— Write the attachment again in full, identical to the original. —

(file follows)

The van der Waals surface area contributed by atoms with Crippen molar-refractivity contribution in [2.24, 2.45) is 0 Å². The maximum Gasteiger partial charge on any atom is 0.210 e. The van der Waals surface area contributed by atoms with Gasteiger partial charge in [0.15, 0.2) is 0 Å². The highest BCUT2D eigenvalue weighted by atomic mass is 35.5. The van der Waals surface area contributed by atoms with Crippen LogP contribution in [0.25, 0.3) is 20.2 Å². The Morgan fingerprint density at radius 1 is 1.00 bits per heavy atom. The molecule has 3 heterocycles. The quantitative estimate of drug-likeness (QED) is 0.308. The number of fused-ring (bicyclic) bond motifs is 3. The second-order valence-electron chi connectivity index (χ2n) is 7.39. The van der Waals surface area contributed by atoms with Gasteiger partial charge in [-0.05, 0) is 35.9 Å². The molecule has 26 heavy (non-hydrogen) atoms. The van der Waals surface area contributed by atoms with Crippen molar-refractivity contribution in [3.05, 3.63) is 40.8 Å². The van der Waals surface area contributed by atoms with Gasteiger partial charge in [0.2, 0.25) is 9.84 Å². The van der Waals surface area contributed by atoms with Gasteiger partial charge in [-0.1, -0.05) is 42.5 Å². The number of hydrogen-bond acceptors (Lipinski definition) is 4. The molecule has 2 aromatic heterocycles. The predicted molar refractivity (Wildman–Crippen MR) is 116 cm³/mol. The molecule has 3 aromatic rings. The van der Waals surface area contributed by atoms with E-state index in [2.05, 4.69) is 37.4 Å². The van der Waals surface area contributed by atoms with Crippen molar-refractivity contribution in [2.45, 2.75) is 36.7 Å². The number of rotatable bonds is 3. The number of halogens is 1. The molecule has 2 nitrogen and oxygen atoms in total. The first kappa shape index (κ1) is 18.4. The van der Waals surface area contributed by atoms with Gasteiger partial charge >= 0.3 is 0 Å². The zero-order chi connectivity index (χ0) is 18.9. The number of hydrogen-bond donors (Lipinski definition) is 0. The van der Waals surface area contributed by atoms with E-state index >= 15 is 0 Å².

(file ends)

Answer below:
The van der Waals surface area contributed by atoms with Crippen molar-refractivity contribution in [2.24, 2.45) is 0 Å². The maximum Gasteiger partial charge on any atom is 0.210 e. The van der Waals surface area contributed by atoms with Gasteiger partial charge in [0.15, 0.2) is 0 Å². The highest BCUT2D eigenvalue weighted by atomic mass is 35.5. The van der Waals surface area contributed by atoms with Crippen LogP contribution in [0.25, 0.3) is 20.2 Å². The Morgan fingerprint density at radius 1 is 1.00 bits per heavy atom. The molecule has 3 heterocycles. The quantitative estimate of drug-likeness (QED) is 0.308. The number of fused-ring (bicyclic) bond motifs is 3. The second-order valence-electron chi connectivity index (χ2n) is 7.39. The van der Waals surface area contributed by atoms with Gasteiger partial charge in [-0.05, 0) is 35.9 Å². The molecule has 26 heavy (non-hydrogen) atoms. The van der Waals surface area contributed by atoms with Crippen molar-refractivity contribution in [3.05, 3.63) is 40.8 Å². The van der Waals surface area contributed by atoms with Gasteiger partial charge in [0.2, 0.25) is 9.84 Å². The van der Waals surface area contributed by atoms with Gasteiger partial charge in [-0.1, -0.05) is 42.5 Å². The number of hydrogen-bond acceptors (Lipinski definition) is 4. The molecule has 2 aromatic heterocycles. The predicted molar refractivity (Wildman–Crippen MR) is 116 cm³/mol. The molecule has 3 aromatic rings. The van der Waals surface area contributed by atoms with E-state index in [2.05, 4.69) is 37.4 Å². The van der Waals surface area contributed by atoms with Crippen molar-refractivity contribution in [2.45, 2.75) is 36.7 Å². The number of rotatable bonds is 3. The number of halogens is 1. The molecule has 2 nitrogen and oxygen atoms in total. The first kappa shape index (κ1) is 18.4. The van der Waals surface area contributed by atoms with Gasteiger partial charge >= 0.3 is 0 Å². The zero-order chi connectivity index (χ0) is 18.9. The number of hydrogen-bond donors (Lipinski definition) is 0. The van der Waals surface area contributed by atoms with E-state index >= 15 is 0 Å².